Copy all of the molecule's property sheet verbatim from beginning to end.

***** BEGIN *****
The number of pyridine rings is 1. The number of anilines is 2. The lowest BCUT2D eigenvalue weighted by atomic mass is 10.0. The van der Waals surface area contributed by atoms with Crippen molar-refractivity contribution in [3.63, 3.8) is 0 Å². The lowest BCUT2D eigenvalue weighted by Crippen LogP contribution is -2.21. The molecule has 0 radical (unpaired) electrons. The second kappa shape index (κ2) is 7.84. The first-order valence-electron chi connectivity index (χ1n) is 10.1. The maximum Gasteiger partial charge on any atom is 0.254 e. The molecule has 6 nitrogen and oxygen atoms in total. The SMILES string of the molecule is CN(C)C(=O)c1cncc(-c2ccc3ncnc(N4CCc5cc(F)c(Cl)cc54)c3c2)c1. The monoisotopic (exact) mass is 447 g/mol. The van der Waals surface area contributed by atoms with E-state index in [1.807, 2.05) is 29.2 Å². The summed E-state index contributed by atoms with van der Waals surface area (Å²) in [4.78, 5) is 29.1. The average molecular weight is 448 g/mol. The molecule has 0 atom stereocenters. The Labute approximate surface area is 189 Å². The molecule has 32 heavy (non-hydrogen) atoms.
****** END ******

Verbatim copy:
The number of pyridine rings is 1. The number of anilines is 2. The lowest BCUT2D eigenvalue weighted by atomic mass is 10.0. The van der Waals surface area contributed by atoms with Crippen molar-refractivity contribution in [3.63, 3.8) is 0 Å². The lowest BCUT2D eigenvalue weighted by Crippen LogP contribution is -2.21. The molecule has 0 radical (unpaired) electrons. The second kappa shape index (κ2) is 7.84. The first-order valence-electron chi connectivity index (χ1n) is 10.1. The maximum Gasteiger partial charge on any atom is 0.254 e. The molecule has 6 nitrogen and oxygen atoms in total. The SMILES string of the molecule is CN(C)C(=O)c1cncc(-c2ccc3ncnc(N4CCc5cc(F)c(Cl)cc54)c3c2)c1. The monoisotopic (exact) mass is 447 g/mol. The van der Waals surface area contributed by atoms with E-state index in [1.807, 2.05) is 29.2 Å². The summed E-state index contributed by atoms with van der Waals surface area (Å²) in [4.78, 5) is 29.1. The average molecular weight is 448 g/mol. The molecule has 0 atom stereocenters. The Labute approximate surface area is 189 Å². The molecule has 32 heavy (non-hydrogen) atoms.